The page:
In many car accident cases, the jury must determine which driver is at fault, as it may not be entirely clear from the evidence presented. Usually if a driver is negligent, or did not use reasonable care or caution while driving, he or she will be at fault. However, there are times when the courts will find that an individual or entity is at fault even if they were not actually operating the vehicle or even present at the time of the accident.
Liability can be imposed on such an individual or entity under a negligent entrustment theory. Negligent entrustment occurs when the owner of a motor vehicle entrusts it to someone the owner knows, or should know, is incapable of using the vehicle properly and a third party is injured. However, negligent entrustment is a separate cause of action. This means that liability on the part of motor vehicle owner does not attach simply because the person who borrowed and operated the vehicle is deemed at fault. The negligent entrustment theory of liability requires an initial finding that the person who drove the motor vehicle was causally negligent before the negligence case against the owner of the motor vehicle may proceed. Thereafter, the plaintiff must present evidence to support the negligent entrustment theory by establishing that the owner knew or should have known the dangers presenting by entrusting the vehicle to the driver.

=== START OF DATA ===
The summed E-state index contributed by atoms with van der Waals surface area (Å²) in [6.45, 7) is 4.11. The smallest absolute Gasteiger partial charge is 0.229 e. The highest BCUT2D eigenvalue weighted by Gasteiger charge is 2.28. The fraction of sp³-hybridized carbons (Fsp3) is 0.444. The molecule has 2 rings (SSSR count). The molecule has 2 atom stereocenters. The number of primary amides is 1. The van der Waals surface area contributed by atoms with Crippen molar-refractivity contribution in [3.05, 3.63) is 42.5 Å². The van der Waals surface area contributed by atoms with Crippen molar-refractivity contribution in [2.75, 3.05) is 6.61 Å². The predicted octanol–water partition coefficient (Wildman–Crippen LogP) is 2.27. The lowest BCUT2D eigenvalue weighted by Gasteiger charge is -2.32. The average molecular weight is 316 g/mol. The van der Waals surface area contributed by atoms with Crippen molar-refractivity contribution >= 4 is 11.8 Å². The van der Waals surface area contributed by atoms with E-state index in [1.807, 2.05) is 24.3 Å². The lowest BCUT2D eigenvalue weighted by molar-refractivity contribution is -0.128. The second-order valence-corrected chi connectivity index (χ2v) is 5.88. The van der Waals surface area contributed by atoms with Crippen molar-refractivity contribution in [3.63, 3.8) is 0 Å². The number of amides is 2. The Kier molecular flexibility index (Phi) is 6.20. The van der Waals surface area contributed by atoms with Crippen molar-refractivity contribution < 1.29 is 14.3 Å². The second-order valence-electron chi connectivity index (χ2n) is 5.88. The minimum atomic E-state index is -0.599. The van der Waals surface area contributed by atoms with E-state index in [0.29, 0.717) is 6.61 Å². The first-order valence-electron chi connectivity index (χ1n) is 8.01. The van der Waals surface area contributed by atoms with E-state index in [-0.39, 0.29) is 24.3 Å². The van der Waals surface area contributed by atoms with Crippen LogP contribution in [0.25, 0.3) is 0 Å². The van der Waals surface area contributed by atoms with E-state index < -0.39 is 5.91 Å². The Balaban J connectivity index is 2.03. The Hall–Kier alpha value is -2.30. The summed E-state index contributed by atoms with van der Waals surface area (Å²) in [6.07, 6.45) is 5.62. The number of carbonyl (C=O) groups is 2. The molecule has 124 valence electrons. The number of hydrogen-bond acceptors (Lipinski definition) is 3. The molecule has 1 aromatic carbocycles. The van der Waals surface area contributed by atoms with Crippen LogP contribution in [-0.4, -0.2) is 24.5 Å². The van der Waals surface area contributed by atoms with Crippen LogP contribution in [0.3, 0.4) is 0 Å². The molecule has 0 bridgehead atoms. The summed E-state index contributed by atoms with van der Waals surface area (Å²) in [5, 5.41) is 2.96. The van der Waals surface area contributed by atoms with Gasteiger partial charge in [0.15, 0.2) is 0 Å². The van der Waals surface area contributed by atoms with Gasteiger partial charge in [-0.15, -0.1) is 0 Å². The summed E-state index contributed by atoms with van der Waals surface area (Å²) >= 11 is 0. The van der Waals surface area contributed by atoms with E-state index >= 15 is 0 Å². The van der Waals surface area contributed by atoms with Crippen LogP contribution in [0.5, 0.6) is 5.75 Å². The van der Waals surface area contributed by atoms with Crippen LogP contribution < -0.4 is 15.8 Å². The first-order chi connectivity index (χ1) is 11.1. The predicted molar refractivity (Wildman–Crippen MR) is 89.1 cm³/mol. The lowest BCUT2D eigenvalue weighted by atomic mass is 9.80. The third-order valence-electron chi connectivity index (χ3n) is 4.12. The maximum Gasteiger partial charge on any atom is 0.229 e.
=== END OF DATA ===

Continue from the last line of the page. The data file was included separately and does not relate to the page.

With this in mind, it is important to remember that the automobile owner may still ultimately be liable. Common examples of when a motor vehicle owner may be liable for damage or injuries as a result of lending the motor vehicle to another driver include: lending a vehicle to a minor child or other new driver who just obtained their license but does not have experience; lending a vehicle to a driver who is visibly intoxicated or drugged; lending a car to a friend for racing or other reckless purposes or to a friend who has a history of reckless driving; or lending a car to an elderly or ill individual whose condition makes him or her unfit to drive.
Car accidents in Pennsylvania are also complicated by the fact that the state is a “choice no fault state,” which means that when you purchase car insurance, you have the obligation to opt into or out of the choice no fault insurance system. If you opt into the no fault system, claims, including those for negligent entrustment, may be more limited.